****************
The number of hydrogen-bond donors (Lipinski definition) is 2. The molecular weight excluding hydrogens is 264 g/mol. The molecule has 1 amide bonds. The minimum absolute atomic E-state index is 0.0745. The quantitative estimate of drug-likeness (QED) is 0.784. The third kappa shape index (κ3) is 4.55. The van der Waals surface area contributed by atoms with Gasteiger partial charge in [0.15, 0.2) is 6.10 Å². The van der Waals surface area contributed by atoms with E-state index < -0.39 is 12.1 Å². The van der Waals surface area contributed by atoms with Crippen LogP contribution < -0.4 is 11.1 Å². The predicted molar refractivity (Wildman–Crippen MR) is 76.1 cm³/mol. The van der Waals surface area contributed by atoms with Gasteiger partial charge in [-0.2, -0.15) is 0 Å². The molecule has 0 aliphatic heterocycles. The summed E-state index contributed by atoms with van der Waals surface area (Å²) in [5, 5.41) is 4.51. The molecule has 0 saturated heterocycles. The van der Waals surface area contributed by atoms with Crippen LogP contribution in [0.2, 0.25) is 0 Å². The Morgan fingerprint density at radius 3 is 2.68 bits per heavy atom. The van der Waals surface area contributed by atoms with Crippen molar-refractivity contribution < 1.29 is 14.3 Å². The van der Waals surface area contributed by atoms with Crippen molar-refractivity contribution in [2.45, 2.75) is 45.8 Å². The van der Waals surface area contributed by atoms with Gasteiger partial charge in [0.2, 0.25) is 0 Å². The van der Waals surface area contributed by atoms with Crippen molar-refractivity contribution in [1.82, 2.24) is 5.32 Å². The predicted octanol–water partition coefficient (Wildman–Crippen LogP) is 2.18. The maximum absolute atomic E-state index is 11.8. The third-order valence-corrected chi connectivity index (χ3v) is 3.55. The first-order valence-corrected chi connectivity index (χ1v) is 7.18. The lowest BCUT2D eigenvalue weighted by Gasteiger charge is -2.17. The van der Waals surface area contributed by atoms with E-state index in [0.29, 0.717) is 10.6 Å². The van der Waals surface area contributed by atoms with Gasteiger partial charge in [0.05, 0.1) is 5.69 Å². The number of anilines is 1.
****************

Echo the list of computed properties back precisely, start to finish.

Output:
The number of hydrogen-bond donors (Lipinski definition) is 2. The molecular weight excluding hydrogens is 264 g/mol. The molecule has 1 amide bonds. The minimum absolute atomic E-state index is 0.0745. The quantitative estimate of drug-likeness (QED) is 0.784. The third kappa shape index (κ3) is 4.55. The van der Waals surface area contributed by atoms with Gasteiger partial charge in [0.15, 0.2) is 6.10 Å². The van der Waals surface area contributed by atoms with E-state index < -0.39 is 12.1 Å². The van der Waals surface area contributed by atoms with Crippen LogP contribution < -0.4 is 11.1 Å². The predicted molar refractivity (Wildman–Crippen MR) is 76.1 cm³/mol. The van der Waals surface area contributed by atoms with Gasteiger partial charge in [-0.2, -0.15) is 0 Å². The molecule has 0 aliphatic heterocycles. The summed E-state index contributed by atoms with van der Waals surface area (Å²) in [5, 5.41) is 4.51. The molecule has 0 saturated heterocycles. The van der Waals surface area contributed by atoms with Crippen LogP contribution in [0.2, 0.25) is 0 Å². The Morgan fingerprint density at radius 3 is 2.68 bits per heavy atom. The van der Waals surface area contributed by atoms with Crippen molar-refractivity contribution < 1.29 is 14.3 Å². The van der Waals surface area contributed by atoms with Crippen molar-refractivity contribution in [2.45, 2.75) is 45.8 Å². The van der Waals surface area contributed by atoms with Gasteiger partial charge in [0.2, 0.25) is 0 Å². The van der Waals surface area contributed by atoms with Crippen molar-refractivity contribution in [1.82, 2.24) is 5.32 Å². The predicted octanol–water partition coefficient (Wildman–Crippen LogP) is 2.18. The maximum absolute atomic E-state index is 11.8. The third-order valence-corrected chi connectivity index (χ3v) is 3.55. The first-order valence-corrected chi connectivity index (χ1v) is 7.18. The lowest BCUT2D eigenvalue weighted by Gasteiger charge is -2.17. The van der Waals surface area contributed by atoms with E-state index in [0.29, 0.717) is 10.6 Å². The van der Waals surface area contributed by atoms with Gasteiger partial charge in [0.05, 0.1) is 5.69 Å². The number of anilines is 1.